- Albertsons on Cyber Monday started selling and delivering tangible items in the metaverse to customers, becoming the first grocer to do so, according to emailed information from a company representative.
- In its pilot experience launched on Decentraland, a 3D virtual browser-based platform, Albertsons offered Signature Select pretzels, peanut butter cups and a six-pack of mini Cokes, all for $1 with free delivery.
- Albertsons’ limited-time promo, called the Meta Mega Deal, aimed to bridge the physical and digital customer experiences.
Retailers, fashion brands and restaurants have been experimenting with connecting the metaverse to real life offerings, and now Albertsons is among the grocers spearheading the exploration of consumer engagement in virtual worlds.
For the Meta Mega Deal promotion, Albertsons showcased the deal on 25 virtual billboards in Decentraland. Users could scan QR codes on the billboards to then pay by credit card for the bundles, with delivery in as soon as 45 minutes, according to the press email.
“Giving users the ability to shop and order groceries in the Metaverse and have those goods delivered directly to their home is a unique way of offering customer convenience and satisfaction through an exciting new platform,” Jill Pavlovich, who heads up digital shopping experiences at Albertsons Companies, said in the email.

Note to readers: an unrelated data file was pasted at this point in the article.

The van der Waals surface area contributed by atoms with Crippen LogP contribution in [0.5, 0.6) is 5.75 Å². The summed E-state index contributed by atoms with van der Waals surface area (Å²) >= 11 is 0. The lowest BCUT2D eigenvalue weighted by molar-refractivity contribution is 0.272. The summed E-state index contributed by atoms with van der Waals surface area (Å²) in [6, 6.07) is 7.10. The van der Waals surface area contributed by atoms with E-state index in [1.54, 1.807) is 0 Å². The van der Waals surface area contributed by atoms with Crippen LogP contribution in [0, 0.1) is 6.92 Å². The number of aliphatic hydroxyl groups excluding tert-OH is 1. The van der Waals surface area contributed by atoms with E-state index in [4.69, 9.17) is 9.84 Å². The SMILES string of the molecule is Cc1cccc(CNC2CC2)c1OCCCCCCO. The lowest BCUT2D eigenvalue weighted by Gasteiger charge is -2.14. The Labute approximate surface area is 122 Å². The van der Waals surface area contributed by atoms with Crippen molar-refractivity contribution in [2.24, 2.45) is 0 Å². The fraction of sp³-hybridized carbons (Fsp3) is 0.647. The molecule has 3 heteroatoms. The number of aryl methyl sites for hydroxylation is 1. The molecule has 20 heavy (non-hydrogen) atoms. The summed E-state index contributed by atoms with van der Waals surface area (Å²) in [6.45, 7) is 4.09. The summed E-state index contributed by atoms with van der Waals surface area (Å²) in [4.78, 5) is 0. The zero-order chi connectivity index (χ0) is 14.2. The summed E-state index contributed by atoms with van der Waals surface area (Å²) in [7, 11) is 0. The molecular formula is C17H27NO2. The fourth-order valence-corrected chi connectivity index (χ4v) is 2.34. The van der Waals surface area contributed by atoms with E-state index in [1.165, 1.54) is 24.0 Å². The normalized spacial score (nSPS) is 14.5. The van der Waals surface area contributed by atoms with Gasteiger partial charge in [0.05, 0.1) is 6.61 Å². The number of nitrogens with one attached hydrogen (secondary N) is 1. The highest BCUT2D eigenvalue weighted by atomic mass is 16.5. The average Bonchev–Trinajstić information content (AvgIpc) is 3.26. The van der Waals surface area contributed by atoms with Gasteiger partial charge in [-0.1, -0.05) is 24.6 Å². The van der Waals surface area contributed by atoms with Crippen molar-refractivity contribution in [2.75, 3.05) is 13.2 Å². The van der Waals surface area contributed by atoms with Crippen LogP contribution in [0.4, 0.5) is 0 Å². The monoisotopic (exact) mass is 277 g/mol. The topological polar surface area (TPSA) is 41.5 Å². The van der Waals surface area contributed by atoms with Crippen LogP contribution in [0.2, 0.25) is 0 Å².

Albertsons will take findings from the Meta Mega Deal pilot to test, learn and develop a clearer understanding of what customers in the future will want and how to connect with them, per the email.
Along with opening up new opportunities to connect with customers and drive purchases, Albertsons’ presence in the metaverse shows the grocery company, which oversees more than a dozen banners including Safeway, Vons, Jewel-Osco and Acme, is closely following the behaviors of younger consumers.
“While we're one of the oldest grocery retailers in America, we always strive to be on the forefront of technology by creating meaningful experiences that build customer loyalty,” Pavlovich said.
There’s been considerable speculation on how grocery shopping could work in a virtual landscape, and in many ways the metaverse is still serving as just a place for fun and games, like the grocery order picking game Shipt and Meta showcased at Groceryshop in September.
A few months ago, Walmart unveiled its “isles” of virtual merchandise games and the ability to unlock exclusive interactive content in online platform Roblox.
“How are we driving relevance in cultural conversation? How are we developing community and engagement? How are we moving the needle from a brand favorability [standpoint] with younger audiences?” William White, Walmart’s chief marketing officer, told CNBC. “That’s what we’re trying to accomplish here.”
Walmart and Publix have reportedly filed metaverse-related trademarks.
While still an emerging space for grocers, the metaverse may eventually provide a way to tap into younger consumers’ spending power. By 2030, the metaverse may generate up to $5 trillion in impact, with roughly $2 trillion to $2.6 trillion of that affecting e-commerce, McKinsey & Company estimated earlier this year.